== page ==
How does good nutrition relate to exercise – You probably already know that both exercise and nutrition are essential for general health. In order to improve, maintain or optimize your state of being, you do need to pay special consideration to both these aspects.
What you put in and how you work out determine the quality of life, and both work in conjunction for the greater benefit. That’s why it’s a kind of cool development to learn that food labels, which typically just gave a generalization of the nutritional profile, are now adding exercise recommendations to the list.
Yes! You heard correct. Your local grocery food items will soon be sporting an all-new label section. This section has been developed by an initiative called PACE, short for Physical Activity Calorie Equivalence.
To summarise it, the labeling standard will aim to put into perspective what the real energy value is behind the food we eat from an activity perspective. PACE provides recommendations in the realm of distance or time of activity required to achieve an energy burn equivalent to the energy input on the label
To really understand what’s going on and what this all means, let’s take a closer look at how food and exercise play into each other.
Your body is an energy in, energy out system where energy is provided by the food you eat, and energy out is a matter of how active you are and how your metabolism processes energy.
This energy is measured in calories, units of energy based on the 3 macronutrients, protein, carbs, and fats. Your energy balance can be negative, neutral or positive. A negative balance means you are consuming more calories than you’re using (deficit), a positive balance is one where consumption is higher than expenditure (surplus) and a neutral balance is one where you are more or less matching your input and output.
The more you eat, the more towards positive you go, the more you exercise, the more towards negative you go. In the context of the modern health framework, a negative energy balance seems to be the ideal way to go for most people.
The obesity crisis in our hyper industrialized world, where sedentarism and processed foods rule our lifestyle habits, has come under urgent scrutiny. For some time, being aware of food labels and discerning what you buy and subsequently eat based on that has been the go-to method of determining energy inputs vs outputs for better weight management.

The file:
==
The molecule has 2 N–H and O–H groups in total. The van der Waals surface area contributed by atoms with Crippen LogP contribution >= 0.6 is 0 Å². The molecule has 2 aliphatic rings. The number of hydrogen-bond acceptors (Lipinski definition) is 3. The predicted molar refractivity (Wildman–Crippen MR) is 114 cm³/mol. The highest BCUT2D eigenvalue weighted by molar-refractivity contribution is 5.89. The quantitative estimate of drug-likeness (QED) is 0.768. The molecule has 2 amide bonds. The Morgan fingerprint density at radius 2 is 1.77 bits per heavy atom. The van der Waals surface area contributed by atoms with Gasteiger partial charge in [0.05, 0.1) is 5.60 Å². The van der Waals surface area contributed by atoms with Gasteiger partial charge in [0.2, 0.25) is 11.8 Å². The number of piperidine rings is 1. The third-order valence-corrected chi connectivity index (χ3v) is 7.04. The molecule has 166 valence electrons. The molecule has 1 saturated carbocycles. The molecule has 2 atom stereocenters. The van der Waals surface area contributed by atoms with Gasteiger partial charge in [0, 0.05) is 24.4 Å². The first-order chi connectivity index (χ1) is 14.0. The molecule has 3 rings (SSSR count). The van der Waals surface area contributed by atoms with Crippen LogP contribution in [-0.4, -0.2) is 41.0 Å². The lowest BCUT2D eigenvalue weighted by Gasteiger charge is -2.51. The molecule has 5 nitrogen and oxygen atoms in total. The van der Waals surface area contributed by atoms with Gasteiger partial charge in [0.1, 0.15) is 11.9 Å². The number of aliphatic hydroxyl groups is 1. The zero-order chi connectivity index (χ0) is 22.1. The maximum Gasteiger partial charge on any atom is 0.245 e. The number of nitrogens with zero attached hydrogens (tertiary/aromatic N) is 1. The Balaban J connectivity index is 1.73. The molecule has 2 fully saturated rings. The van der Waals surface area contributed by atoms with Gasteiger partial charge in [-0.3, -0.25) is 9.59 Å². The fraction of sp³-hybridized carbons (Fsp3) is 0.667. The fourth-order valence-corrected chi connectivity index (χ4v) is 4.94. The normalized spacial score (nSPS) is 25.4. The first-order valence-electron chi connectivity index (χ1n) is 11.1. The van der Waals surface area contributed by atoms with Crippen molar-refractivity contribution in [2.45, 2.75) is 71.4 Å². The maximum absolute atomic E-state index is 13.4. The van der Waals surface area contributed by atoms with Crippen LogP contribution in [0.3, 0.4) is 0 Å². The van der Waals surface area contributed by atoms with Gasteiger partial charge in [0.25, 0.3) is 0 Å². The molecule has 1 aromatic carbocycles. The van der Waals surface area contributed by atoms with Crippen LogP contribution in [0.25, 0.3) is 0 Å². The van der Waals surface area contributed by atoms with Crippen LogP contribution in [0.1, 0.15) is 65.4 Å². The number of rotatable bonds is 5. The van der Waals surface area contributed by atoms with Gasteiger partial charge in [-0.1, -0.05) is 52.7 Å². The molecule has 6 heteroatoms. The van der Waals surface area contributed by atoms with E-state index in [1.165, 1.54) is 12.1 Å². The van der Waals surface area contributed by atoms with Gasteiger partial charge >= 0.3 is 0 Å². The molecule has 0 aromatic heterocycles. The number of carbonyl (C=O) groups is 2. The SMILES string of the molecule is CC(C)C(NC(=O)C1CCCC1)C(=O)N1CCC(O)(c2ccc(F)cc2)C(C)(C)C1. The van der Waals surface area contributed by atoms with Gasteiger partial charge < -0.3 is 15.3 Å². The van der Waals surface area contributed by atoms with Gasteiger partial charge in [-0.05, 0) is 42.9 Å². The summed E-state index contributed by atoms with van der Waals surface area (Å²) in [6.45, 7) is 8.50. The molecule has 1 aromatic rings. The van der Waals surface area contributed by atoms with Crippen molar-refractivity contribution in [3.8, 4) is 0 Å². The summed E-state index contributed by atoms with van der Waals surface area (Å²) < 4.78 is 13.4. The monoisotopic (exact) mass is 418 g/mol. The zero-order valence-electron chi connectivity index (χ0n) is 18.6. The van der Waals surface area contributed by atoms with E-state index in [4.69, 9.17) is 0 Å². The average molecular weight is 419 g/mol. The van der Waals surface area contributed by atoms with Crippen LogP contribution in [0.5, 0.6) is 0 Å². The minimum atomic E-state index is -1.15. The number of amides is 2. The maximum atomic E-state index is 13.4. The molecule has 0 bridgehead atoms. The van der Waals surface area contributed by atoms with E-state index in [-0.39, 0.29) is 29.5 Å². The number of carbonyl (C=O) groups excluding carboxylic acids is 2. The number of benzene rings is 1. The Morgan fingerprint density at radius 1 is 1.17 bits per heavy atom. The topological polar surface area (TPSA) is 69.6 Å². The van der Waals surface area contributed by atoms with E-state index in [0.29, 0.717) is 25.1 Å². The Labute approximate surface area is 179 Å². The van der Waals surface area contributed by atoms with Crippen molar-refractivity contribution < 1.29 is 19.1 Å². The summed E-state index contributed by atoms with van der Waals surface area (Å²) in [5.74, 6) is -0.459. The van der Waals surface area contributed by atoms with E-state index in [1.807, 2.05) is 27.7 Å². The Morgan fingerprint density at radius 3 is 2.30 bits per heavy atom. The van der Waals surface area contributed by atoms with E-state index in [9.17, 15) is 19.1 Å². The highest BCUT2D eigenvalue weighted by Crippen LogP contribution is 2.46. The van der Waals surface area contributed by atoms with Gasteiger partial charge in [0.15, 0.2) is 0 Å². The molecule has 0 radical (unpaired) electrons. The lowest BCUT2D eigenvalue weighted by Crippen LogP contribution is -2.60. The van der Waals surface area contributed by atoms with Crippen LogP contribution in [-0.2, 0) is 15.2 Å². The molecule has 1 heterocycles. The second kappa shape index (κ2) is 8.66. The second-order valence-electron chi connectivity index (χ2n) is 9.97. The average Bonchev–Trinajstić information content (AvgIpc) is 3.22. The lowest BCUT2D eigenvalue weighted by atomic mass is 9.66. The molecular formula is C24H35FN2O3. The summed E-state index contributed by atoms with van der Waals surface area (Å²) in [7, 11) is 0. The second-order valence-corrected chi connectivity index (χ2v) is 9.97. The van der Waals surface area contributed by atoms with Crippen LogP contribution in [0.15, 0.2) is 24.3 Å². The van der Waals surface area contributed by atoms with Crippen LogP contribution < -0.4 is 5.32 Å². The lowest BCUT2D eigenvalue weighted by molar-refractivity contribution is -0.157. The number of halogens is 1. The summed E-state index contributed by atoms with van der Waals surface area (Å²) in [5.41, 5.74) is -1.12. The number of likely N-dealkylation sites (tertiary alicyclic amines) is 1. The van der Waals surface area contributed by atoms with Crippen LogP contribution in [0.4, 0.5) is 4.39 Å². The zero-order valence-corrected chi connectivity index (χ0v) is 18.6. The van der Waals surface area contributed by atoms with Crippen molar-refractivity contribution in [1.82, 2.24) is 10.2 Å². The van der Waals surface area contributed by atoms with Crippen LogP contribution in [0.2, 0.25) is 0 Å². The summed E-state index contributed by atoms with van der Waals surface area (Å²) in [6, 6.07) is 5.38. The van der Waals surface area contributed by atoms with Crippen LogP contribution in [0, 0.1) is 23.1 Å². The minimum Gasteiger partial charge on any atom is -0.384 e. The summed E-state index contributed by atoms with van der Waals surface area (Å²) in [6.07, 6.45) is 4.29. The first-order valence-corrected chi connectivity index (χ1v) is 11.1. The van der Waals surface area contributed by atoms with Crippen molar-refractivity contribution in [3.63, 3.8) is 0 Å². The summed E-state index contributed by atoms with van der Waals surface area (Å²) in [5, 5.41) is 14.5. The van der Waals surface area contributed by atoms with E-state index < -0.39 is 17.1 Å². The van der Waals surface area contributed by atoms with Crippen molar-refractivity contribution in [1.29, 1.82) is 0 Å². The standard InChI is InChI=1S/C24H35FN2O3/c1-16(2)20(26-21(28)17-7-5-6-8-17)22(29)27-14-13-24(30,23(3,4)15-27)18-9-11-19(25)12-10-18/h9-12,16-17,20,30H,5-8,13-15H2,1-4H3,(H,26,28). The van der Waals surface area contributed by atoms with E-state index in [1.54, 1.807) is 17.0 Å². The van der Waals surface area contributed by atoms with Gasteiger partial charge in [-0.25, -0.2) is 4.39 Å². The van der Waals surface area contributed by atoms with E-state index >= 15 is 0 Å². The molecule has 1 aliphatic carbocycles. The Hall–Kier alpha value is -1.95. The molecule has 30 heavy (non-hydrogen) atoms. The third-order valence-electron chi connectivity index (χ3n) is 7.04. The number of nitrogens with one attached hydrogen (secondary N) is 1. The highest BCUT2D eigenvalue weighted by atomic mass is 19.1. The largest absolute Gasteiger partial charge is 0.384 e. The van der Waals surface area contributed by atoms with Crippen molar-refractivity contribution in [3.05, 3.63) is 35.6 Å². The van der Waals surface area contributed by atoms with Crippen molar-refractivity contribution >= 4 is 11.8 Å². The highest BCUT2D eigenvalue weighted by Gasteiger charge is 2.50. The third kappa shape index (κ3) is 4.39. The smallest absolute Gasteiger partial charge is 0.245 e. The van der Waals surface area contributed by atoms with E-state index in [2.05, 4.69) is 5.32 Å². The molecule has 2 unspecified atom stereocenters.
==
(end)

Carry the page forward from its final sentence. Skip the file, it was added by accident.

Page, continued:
One area that members of the public are generally unaware of on the same general knowledge level is how activity affects energy output. Most people know that working out burns calories, but the level of quantitative understanding isn’t to the same level as being able to know that x food item has y amount of calories.
With PACE, it seems like the tide is now turning towards a full spectrum understanding of our energy balance.
Despite this promising revelation, there are still limits to what precise value having exercise recommendations will provide consumers.
Just as the case with nutritional data on food labels, exercise recommendations can’t possibly present an accurate guideline for serious implementation. It all boils down to individual differences.
Just as people have unique nutritional needs, they also have unique activity needs. Let’s look at some of the factors that make it difficult to generalize activity requirements.
A no-brainer, age directly impacts how exercise influences your ability to use up energy. The older you get, the less efficient your body becomes at turning over its energy stockpiles.
Your sex will also determine your calorie-burning potential. Men on average have a higher metabolic setpoint than women. The physiology of the male body allows for a higher energy output relative to the input.
A litany of genetic factors can quickly eclipse and general recommendations in what influences an individual’s exercise requirements when it comes to energy balance.
Other factors can influence how the body burns calories. For example, people who suffer from chronic conditions, especially those listed as a metabolic disease (obesity, diabetes, and hypertension), will have more difficulty burning the suggested amount of calories for the recommended amount of activity.
The environment also plays a role, with changes in altitude and climate having an impact on how the body’s metabolism functions.
Having said that, it’s definitely a step in the right direction. How does good nutrition relate to exercise, having workout recommendations, even as a very rough, generalized guideline, is a new level in helping the average consumer get in touch with their health.
At the very least, the PACE system could potentially act as a calorie restriction system rather than an exercise guide.
Share this post